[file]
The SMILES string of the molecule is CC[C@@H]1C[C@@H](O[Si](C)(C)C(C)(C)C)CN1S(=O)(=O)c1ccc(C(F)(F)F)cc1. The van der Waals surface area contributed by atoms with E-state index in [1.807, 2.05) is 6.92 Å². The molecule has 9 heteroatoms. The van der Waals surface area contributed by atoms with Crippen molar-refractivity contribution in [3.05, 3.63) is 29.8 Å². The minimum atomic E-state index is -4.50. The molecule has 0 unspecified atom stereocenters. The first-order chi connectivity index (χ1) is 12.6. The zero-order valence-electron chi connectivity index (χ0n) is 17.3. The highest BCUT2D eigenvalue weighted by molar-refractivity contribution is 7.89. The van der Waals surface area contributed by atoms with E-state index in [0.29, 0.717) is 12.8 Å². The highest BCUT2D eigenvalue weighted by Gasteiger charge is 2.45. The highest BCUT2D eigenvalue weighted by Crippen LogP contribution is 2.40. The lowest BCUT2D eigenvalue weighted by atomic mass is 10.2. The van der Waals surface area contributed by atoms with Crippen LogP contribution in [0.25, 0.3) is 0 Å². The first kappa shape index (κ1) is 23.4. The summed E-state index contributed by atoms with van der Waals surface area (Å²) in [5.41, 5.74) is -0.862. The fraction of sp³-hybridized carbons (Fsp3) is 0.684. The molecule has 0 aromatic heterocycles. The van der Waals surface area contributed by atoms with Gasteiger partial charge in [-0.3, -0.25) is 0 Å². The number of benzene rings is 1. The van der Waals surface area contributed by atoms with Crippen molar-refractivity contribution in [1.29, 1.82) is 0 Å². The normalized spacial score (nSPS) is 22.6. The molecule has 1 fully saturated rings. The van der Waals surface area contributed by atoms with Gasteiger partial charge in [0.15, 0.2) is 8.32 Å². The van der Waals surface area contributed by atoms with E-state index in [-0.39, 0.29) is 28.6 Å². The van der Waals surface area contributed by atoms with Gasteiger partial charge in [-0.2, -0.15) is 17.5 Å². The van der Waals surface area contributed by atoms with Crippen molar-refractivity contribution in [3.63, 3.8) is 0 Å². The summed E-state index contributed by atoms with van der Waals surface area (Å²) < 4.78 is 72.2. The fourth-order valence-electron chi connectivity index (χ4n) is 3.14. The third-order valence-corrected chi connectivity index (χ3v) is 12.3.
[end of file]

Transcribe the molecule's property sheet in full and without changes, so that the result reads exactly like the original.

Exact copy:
The SMILES string of the molecule is CC[C@@H]1C[C@@H](O[Si](C)(C)C(C)(C)C)CN1S(=O)(=O)c1ccc(C(F)(F)F)cc1. The van der Waals surface area contributed by atoms with E-state index in [1.807, 2.05) is 6.92 Å². The molecule has 9 heteroatoms. The van der Waals surface area contributed by atoms with Crippen molar-refractivity contribution in [3.05, 3.63) is 29.8 Å². The minimum atomic E-state index is -4.50. The molecule has 0 unspecified atom stereocenters. The first-order chi connectivity index (χ1) is 12.6. The zero-order valence-electron chi connectivity index (χ0n) is 17.3. The highest BCUT2D eigenvalue weighted by molar-refractivity contribution is 7.89. The van der Waals surface area contributed by atoms with E-state index in [0.29, 0.717) is 12.8 Å². The highest BCUT2D eigenvalue weighted by Gasteiger charge is 2.45. The highest BCUT2D eigenvalue weighted by Crippen LogP contribution is 2.40. The lowest BCUT2D eigenvalue weighted by atomic mass is 10.2. The van der Waals surface area contributed by atoms with Crippen LogP contribution in [0.25, 0.3) is 0 Å². The first kappa shape index (κ1) is 23.4. The summed E-state index contributed by atoms with van der Waals surface area (Å²) in [5.41, 5.74) is -0.862. The fraction of sp³-hybridized carbons (Fsp3) is 0.684. The molecule has 0 aromatic heterocycles. The van der Waals surface area contributed by atoms with Gasteiger partial charge in [-0.3, -0.25) is 0 Å². The number of benzene rings is 1. The van der Waals surface area contributed by atoms with Crippen molar-refractivity contribution in [1.29, 1.82) is 0 Å². The normalized spacial score (nSPS) is 22.6. The molecule has 1 fully saturated rings. The van der Waals surface area contributed by atoms with Gasteiger partial charge in [0.15, 0.2) is 8.32 Å². The van der Waals surface area contributed by atoms with E-state index in [-0.39, 0.29) is 28.6 Å². The van der Waals surface area contributed by atoms with Gasteiger partial charge in [-0.2, -0.15) is 17.5 Å². The van der Waals surface area contributed by atoms with Crippen molar-refractivity contribution in [3.63, 3.8) is 0 Å². The summed E-state index contributed by atoms with van der Waals surface area (Å²) < 4.78 is 72.2. The fourth-order valence-electron chi connectivity index (χ4n) is 3.14. The third-order valence-corrected chi connectivity index (χ3v) is 12.3.